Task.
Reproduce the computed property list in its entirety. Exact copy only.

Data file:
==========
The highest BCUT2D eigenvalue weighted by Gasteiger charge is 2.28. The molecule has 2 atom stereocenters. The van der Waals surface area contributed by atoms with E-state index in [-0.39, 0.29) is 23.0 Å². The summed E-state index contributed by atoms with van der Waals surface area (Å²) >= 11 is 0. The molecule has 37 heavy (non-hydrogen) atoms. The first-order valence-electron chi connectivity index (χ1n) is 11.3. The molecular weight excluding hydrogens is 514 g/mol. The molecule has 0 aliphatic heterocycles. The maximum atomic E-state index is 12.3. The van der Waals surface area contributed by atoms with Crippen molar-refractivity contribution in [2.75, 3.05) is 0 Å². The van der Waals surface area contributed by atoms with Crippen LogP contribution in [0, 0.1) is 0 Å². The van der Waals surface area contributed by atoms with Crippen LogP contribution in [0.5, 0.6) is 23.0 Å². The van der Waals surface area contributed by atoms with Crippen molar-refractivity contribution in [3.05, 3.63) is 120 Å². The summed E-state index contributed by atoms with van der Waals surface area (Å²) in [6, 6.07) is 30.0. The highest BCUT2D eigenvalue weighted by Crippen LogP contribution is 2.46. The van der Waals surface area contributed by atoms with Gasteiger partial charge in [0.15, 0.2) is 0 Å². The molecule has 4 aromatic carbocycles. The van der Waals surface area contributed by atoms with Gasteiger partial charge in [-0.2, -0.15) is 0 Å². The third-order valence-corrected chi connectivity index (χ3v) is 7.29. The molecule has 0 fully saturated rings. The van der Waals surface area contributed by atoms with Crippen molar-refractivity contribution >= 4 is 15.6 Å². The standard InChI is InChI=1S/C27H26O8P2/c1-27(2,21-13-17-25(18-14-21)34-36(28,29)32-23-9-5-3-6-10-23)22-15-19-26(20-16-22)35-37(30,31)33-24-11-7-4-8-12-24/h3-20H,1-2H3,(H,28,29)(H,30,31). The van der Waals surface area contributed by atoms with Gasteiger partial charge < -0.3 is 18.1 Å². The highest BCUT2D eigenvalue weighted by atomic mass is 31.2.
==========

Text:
The highest BCUT2D eigenvalue weighted by Gasteiger charge is 2.28. The molecule has 2 atom stereocenters. The van der Waals surface area contributed by atoms with E-state index in [-0.39, 0.29) is 23.0 Å². The summed E-state index contributed by atoms with van der Waals surface area (Å²) >= 11 is 0. The molecule has 37 heavy (non-hydrogen) atoms. The first-order valence-electron chi connectivity index (χ1n) is 11.3. The molecular weight excluding hydrogens is 514 g/mol. The molecule has 0 aliphatic heterocycles. The maximum atomic E-state index is 12.3. The van der Waals surface area contributed by atoms with Crippen molar-refractivity contribution in [2.75, 3.05) is 0 Å². The van der Waals surface area contributed by atoms with Crippen LogP contribution in [0, 0.1) is 0 Å². The van der Waals surface area contributed by atoms with Crippen LogP contribution in [0.5, 0.6) is 23.0 Å². The van der Waals surface area contributed by atoms with Crippen molar-refractivity contribution in [3.05, 3.63) is 120 Å². The summed E-state index contributed by atoms with van der Waals surface area (Å²) in [6, 6.07) is 30.0. The highest BCUT2D eigenvalue weighted by Crippen LogP contribution is 2.46. The van der Waals surface area contributed by atoms with Gasteiger partial charge in [0.15, 0.2) is 0 Å². The molecule has 4 aromatic carbocycles. The van der Waals surface area contributed by atoms with Gasteiger partial charge in [-0.2, -0.15) is 0 Å². The third-order valence-corrected chi connectivity index (χ3v) is 7.29. The molecule has 0 fully saturated rings. The van der Waals surface area contributed by atoms with Crippen molar-refractivity contribution >= 4 is 15.6 Å². The standard InChI is InChI=1S/C27H26O8P2/c1-27(2,21-13-17-25(18-14-21)34-36(28,29)32-23-9-5-3-6-10-23)22-15-19-26(20-16-22)35-37(30,31)33-24-11-7-4-8-12-24/h3-20H,1-2H3,(H,28,29)(H,30,31). The van der Waals surface area contributed by atoms with Gasteiger partial charge < -0.3 is 18.1 Å². The highest BCUT2D eigenvalue weighted by atomic mass is 31.2.